“Commander Shepard is a hero. The choice between the Paragon and Renegade path is one of compassion versus ruthlessness. A compassionate Shepard will try to minimize the negative impact on innocents. A ruthless Shepard minimizes risk on his mission, even if there’s some collateral damage. Both Paragon and Renegade Shepard share the same desire to succeed in their mission, though, and Shepard’s mission is always heroic. There’s no option to walk away and let everyone die, because Shepard just wouldn’t do that.”
—BioWare Lead System Designer Christina Norman, as quoted in Revisited: Mass Effect’s ‘Bring Down the Sky’ DLC

Their more recent Dragon Age: Origins takes things even further:

“We’re trying to be a lot more grey than that, aggressively… . You have characters that have their own motivations, opportunities for you to be opportunistic, and maybe do something that’s inherently evil but at the same time, a part of being a Grey Warden and carrying the fate of the world on your shoulders, maybe it’s what you think you have to do. It’s a choice you have to make.

We’re also trying to give you, I guess, a sense that the villains, the characters you’re interacting with, they have real motivations for why they’ve done what they’ve done. So while it’s very easy at first to go ‘well clearly he’s the bad guy,’ as soon as you dig in deeper and the game certainly encourages you to do this, you tend to find there’s more going on than just the surface.”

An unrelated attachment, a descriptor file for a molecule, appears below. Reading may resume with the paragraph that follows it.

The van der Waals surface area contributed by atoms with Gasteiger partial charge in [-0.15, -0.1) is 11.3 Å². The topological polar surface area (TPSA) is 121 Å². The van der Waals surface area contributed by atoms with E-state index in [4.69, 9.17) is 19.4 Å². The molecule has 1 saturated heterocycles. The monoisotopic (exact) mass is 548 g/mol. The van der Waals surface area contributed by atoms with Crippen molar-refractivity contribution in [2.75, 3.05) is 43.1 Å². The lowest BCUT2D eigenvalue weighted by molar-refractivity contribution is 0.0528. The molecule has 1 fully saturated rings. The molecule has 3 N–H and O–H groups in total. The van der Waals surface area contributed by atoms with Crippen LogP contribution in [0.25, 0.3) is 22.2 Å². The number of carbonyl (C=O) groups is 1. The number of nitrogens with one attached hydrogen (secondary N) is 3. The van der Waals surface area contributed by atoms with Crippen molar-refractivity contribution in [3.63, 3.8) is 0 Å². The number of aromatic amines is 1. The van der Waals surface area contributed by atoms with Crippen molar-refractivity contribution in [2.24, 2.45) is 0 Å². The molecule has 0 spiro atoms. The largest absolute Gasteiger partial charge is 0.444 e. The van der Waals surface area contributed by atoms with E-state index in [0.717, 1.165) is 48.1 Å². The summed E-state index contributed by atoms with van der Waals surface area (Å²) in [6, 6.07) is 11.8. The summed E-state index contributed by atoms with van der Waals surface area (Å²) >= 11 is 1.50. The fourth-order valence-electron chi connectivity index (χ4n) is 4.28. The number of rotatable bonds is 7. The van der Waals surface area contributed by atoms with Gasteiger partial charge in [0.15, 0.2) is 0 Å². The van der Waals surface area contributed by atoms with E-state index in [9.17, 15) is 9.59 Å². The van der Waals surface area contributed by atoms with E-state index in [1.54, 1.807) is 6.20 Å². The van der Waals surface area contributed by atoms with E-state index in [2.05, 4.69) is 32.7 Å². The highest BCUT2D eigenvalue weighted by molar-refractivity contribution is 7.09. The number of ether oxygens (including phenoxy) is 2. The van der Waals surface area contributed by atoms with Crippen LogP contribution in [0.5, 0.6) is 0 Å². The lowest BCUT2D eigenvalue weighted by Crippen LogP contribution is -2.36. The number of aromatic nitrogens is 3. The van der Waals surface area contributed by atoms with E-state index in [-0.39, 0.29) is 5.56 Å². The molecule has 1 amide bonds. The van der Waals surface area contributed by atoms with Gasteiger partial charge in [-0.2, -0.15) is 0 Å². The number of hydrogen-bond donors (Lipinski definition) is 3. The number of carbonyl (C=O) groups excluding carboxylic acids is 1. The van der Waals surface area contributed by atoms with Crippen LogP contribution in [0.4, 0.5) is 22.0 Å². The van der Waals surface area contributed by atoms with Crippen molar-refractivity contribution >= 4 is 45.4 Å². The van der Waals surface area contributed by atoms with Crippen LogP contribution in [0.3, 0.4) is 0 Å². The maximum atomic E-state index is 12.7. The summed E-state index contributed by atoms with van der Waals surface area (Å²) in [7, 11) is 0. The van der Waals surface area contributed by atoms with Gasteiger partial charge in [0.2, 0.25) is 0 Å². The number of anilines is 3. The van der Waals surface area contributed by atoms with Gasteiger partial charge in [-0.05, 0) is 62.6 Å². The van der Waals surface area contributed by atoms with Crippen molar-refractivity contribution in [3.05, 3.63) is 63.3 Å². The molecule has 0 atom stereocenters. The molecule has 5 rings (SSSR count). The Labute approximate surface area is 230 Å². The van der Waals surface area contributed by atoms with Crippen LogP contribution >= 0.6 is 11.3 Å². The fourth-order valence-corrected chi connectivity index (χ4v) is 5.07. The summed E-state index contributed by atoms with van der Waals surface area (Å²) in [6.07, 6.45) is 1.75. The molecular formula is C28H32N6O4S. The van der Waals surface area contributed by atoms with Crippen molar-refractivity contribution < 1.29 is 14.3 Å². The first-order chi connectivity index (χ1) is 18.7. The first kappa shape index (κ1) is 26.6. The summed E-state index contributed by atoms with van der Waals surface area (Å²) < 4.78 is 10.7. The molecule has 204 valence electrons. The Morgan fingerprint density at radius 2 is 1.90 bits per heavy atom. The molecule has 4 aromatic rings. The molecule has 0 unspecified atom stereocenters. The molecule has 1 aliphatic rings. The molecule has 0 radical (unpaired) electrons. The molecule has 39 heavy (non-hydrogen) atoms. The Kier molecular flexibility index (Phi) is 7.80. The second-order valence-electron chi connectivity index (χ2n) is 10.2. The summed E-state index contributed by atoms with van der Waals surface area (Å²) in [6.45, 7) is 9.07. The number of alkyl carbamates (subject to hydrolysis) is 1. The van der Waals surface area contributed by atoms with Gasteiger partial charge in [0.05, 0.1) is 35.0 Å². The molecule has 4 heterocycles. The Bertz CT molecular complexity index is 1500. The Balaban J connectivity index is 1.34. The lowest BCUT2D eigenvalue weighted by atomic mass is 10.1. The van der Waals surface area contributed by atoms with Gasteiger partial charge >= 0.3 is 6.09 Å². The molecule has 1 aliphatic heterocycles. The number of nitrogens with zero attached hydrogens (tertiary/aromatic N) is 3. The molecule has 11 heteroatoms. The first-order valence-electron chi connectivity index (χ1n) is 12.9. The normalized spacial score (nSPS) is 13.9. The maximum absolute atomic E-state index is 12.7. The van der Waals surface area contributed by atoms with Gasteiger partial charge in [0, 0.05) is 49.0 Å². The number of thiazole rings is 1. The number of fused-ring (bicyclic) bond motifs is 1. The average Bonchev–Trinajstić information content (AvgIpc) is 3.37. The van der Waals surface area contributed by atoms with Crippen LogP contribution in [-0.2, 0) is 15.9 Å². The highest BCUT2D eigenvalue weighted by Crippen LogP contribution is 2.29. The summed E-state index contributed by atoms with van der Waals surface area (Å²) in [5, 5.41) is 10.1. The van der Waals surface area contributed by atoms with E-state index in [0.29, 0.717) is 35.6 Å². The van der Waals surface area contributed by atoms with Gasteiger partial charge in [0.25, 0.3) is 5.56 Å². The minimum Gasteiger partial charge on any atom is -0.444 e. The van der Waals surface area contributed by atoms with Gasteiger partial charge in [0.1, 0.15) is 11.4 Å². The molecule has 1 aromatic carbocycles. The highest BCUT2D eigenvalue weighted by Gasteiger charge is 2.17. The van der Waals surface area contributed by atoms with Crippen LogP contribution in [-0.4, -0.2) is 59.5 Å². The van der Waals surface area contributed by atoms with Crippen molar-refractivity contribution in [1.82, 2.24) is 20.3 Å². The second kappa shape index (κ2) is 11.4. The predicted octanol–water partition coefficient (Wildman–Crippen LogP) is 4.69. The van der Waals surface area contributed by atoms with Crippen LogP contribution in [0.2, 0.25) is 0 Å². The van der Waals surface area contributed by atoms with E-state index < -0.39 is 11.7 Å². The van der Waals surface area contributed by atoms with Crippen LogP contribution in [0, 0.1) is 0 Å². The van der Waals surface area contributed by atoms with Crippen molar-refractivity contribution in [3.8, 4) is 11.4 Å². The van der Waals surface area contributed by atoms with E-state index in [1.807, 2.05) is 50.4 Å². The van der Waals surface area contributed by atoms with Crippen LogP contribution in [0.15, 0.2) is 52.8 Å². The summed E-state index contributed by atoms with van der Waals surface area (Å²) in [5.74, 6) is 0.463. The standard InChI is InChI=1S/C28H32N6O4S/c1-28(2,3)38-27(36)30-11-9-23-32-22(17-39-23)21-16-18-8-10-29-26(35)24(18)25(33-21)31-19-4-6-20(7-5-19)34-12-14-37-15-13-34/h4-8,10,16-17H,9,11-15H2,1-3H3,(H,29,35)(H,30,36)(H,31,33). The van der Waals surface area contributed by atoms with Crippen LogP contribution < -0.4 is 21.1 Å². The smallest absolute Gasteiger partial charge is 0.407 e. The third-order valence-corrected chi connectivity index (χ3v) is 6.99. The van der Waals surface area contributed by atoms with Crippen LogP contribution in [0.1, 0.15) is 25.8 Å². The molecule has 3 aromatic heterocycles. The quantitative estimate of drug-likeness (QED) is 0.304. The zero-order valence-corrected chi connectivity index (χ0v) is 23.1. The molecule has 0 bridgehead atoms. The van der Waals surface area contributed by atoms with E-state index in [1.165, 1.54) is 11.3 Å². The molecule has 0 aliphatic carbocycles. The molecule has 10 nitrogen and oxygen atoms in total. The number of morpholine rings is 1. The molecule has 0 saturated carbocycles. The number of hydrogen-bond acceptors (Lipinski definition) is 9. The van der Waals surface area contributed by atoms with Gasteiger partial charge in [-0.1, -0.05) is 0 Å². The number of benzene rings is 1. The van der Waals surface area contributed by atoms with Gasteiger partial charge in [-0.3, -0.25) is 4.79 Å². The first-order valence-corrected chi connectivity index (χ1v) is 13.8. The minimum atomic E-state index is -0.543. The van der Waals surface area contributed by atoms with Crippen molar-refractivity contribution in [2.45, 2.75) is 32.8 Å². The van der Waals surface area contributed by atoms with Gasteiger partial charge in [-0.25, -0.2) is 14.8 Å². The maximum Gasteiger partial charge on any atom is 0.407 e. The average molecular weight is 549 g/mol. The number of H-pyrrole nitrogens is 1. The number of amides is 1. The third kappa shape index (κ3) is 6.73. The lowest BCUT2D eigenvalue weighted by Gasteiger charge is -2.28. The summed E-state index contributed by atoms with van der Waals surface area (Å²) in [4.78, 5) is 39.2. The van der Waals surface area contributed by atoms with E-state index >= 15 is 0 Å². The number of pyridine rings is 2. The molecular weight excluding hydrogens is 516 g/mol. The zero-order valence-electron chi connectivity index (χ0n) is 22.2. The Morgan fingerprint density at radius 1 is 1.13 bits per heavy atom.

—Lead Designer Mike Laidlaw, as quoted in Dragon Age’s Moral Choices Will Be ‘Aggressively Grey’

Sympathetic villains and questionable acts that nonetheless must be done for the greater good create tension between player motivation and character goals, rather than conflict. When the player is made to do something unappealing or fight someone who doesn’t deserve it for reasons that the player can accept, it is not narrative failure but emotional depth. The player may experience frustration, but if so it is as a result of identification with their character’s plight, and not directed at the design of the game.